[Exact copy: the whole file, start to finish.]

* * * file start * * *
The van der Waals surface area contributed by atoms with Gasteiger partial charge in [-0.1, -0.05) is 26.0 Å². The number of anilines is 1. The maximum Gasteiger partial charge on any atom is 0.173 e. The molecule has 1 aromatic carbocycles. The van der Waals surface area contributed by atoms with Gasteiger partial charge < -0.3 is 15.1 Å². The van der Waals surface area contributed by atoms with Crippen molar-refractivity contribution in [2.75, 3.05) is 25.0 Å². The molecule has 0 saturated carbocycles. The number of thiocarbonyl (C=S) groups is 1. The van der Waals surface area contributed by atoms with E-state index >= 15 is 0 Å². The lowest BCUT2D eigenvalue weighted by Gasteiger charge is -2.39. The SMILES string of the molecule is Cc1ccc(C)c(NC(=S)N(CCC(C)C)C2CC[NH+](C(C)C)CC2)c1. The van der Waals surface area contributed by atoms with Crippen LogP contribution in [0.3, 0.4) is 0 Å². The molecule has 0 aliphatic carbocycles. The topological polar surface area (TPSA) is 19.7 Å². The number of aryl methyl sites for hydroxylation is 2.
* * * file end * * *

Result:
The van der Waals surface area contributed by atoms with Gasteiger partial charge in [-0.1, -0.05) is 26.0 Å². The number of anilines is 1. The maximum Gasteiger partial charge on any atom is 0.173 e. The molecule has 1 aromatic carbocycles. The van der Waals surface area contributed by atoms with Gasteiger partial charge < -0.3 is 15.1 Å². The van der Waals surface area contributed by atoms with Crippen molar-refractivity contribution in [2.75, 3.05) is 25.0 Å². The molecule has 0 saturated carbocycles. The number of thiocarbonyl (C=S) groups is 1. The van der Waals surface area contributed by atoms with E-state index >= 15 is 0 Å². The lowest BCUT2D eigenvalue weighted by Gasteiger charge is -2.39. The SMILES string of the molecule is Cc1ccc(C)c(NC(=S)N(CCC(C)C)C2CC[NH+](C(C)C)CC2)c1. The van der Waals surface area contributed by atoms with Crippen LogP contribution in [0.3, 0.4) is 0 Å². The molecule has 0 aliphatic carbocycles. The topological polar surface area (TPSA) is 19.7 Å². The number of aryl methyl sites for hydroxylation is 2.